- 14.Maratia S, Cedillo S, Rejas J (2016) Assessing health-related quality of life in patients with breast cancer: a systematic and standardized comparison of available instruments using the EMPRO tool. Qual Life Res 25(10):2467–2480. https://doi.org/10.1007/s11136-016-1284-8 CrossRefPubMedGoogle Scholar
- 16.Schou I, Ekeberg O, Sandvik L, Hjermstad MJ, Ruland CM (2005) Multiple predictors of health-related quality of life in early stage breast cancer. Data from a year follow-up study compared with the general population. Qual Life Res 14(8):1813–1823. https://doi.org/10.1007/s11136-005-4344-z CrossRefPubMedGoogle Scholar
- 21.Cella DF, Tulsky DS, Gray G, Sarafian B, Linn E, Bonomi A, Silberman M, Yellen SB, Winicour P, Brannon J et al (1993) The Functional Assessment of Cancer Therapy scale: development and validation of the general measure. J Clin Oncol 11(3):570–579. https://doi.org/10.1200/jco.19126.96.36.1990 CrossRefPubMedGoogle Scholar
- 22.Eton DT, Cella D, Yost KJ, Yount SE, Peterman AH, Neuberg DS, Sledge GW, Wood WC (2004) A combination of distribution- and anchor-based approaches determined minimally important differences (MIDs) for four endpoints in a breast cancer scale. J Clin Epidemiol 57(9):898–910. https://doi.org/10.1016/j.jclinepi.2004.01.012 CrossRefPubMedGoogle Scholar
- 29.Jones B. TRAJ: group-based modeling of longitudinal data. https://www.andrew.cmu.edu/user/bjones/index.htm. Accessed June 2017
- 33.Jutagir DR, Blomberg BB, Carver CS, Lechner SC, Timpano KR, Bouchard LC, Gudenkauf LM, Jacobs JM, Diaz A, Lutgendorf SK, Cole SW, Heller AS, Antoni MH (2017) Social well-being is associated with less pro-inflammatory and pro-metastatic leukocyte gene expression in women after surgery for breast cancer. Breast Cancer Res Treat 165(1):169–180. https://doi.org/10.1007/s10549-017-4316-3 CrossRefPubMedGoogle Scholar
- 35.Jim HS, Pustejovsky JE, Park CL, Danhauer SC, Sherman AC, Fitchett G, Merluzzi TV, Munoz AR, George L, Snyder MA, Salsman JM (2015) Religion, spirituality, and physical health in cancer patients: a meta-analysis. Cancer 121(21):3760–3768. https://doi.org/10.1002/cncr.29353 CrossRefPubMedPubMedCentralGoogle Scholar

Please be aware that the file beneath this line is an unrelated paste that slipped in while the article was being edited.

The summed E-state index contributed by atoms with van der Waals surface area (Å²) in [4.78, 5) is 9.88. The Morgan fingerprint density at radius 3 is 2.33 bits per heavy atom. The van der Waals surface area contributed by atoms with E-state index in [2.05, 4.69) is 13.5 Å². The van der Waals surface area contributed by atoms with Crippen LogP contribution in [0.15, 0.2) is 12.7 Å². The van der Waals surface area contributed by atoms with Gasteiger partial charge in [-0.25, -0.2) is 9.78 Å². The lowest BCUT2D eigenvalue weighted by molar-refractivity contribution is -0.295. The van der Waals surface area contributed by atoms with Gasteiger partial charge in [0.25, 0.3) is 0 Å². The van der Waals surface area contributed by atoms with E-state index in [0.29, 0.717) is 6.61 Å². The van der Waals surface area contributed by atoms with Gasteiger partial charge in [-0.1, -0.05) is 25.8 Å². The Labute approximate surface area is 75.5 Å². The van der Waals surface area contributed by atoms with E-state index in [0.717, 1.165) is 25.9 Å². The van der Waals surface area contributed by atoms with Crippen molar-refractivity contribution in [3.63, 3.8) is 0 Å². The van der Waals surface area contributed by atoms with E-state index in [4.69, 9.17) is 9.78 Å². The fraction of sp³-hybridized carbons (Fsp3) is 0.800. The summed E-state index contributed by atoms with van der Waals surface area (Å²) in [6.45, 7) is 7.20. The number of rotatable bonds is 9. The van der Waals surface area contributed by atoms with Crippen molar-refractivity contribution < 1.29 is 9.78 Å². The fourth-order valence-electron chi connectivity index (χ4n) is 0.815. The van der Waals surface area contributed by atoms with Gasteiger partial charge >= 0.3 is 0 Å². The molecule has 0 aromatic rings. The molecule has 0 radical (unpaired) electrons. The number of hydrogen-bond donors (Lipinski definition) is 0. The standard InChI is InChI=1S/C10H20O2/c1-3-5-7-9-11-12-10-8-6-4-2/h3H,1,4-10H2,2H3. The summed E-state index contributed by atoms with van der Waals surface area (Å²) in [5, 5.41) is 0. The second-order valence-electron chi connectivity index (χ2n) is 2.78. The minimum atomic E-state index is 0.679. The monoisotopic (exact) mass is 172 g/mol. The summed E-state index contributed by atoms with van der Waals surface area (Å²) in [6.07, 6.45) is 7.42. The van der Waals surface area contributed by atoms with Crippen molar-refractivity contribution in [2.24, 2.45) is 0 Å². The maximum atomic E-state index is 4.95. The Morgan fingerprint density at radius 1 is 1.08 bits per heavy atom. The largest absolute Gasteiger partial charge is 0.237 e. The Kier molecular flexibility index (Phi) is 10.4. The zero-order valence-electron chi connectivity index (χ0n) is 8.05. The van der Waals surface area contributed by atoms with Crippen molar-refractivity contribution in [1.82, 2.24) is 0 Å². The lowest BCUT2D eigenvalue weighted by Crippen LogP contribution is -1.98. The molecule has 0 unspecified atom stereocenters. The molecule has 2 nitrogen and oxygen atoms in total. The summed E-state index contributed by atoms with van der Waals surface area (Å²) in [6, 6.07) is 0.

- 36.Salsman JM, Pustejovsky JE, Jim HS, Munoz AR, Merluzzi TV, George L, Park CL, Danhauer SC, Sherman AC, Snyder MA, Fitchett G (2015) A meta-analytic approach to examining the correlation between religion/spirituality and mental health in cancer. Cancer 121(21):3769–3778. https://doi.org/10.1002/cncr.29350 CrossRefPubMedPubMedCentralGoogle Scholar
- 37.Andersen BL, DeRubeis RJ, Berman BS, Gruman J, Champion VL, Massie MJ, Holland JC, Partridge AH, Bak K, Somerfield MR, Rowland JH, American Society of Clinical O (2014) Screening, assessment, and care of anxiety and depressive symptoms in adults with cancer: an American Society of Clinical Oncology guideline adaptation. J Clin Oncol 32(15):1605–1619. https://doi.org/10.1200/JCO.2013.52.4611 CrossRefPubMedPubMedCentralGoogle Scholar
- 39.Andersen BL, Farrar WB, Golden-Kreutz DM, Glaser R, Emery CF, Crespin TR, Shapiro CL, Carson WE 3rd (2004) Psychological, behavioral, and immune changes after a psychological intervention: a clinical trial. J Clin Oncol 22(17):3570–3580. https://doi.org/10.1200/JCO.2004.06.030 CrossRefPubMedPubMedCentralGoogle Scholar
- 40.Antoni MH, Lehman JM, Kilbourn KM, Boyers AE, Culver JL, Alferi SM, Yount SE, McGregor BA, Arena PL, Harris SD, Price AA, Carver CS (2001) Cognitive-behavioral stress management intervention decreases the prevalence of depression and enhances benefit finding among women under treatment for early-stage breast cancer. Health Psychol 20(1):20–32CrossRefPubMedGoogle Scholar
- 41.Smith SK, Herndon JE, Lyerly HK, Coan A, Wheeler JL, Staley T, Abernethy AP (2011) Correlates of quality of life-related outcomes in breast cancer patients participating in the Pathfinders pilot study. Psychooncology 20(5):559–564. https://doi.org/10.1002/pon.1770 CrossRefPubMedPubMedCentralGoogle Scholar
- 43.Stanton AL, Revenson TA, Tennen H (2007) Health psychology: psychological adjustment to chronic disease. Annu Rev Psychol 58:565–592. https://doi.org/10.1146/annurev.psych.58.110405.085615 CrossRefPubMedGoogle Scholar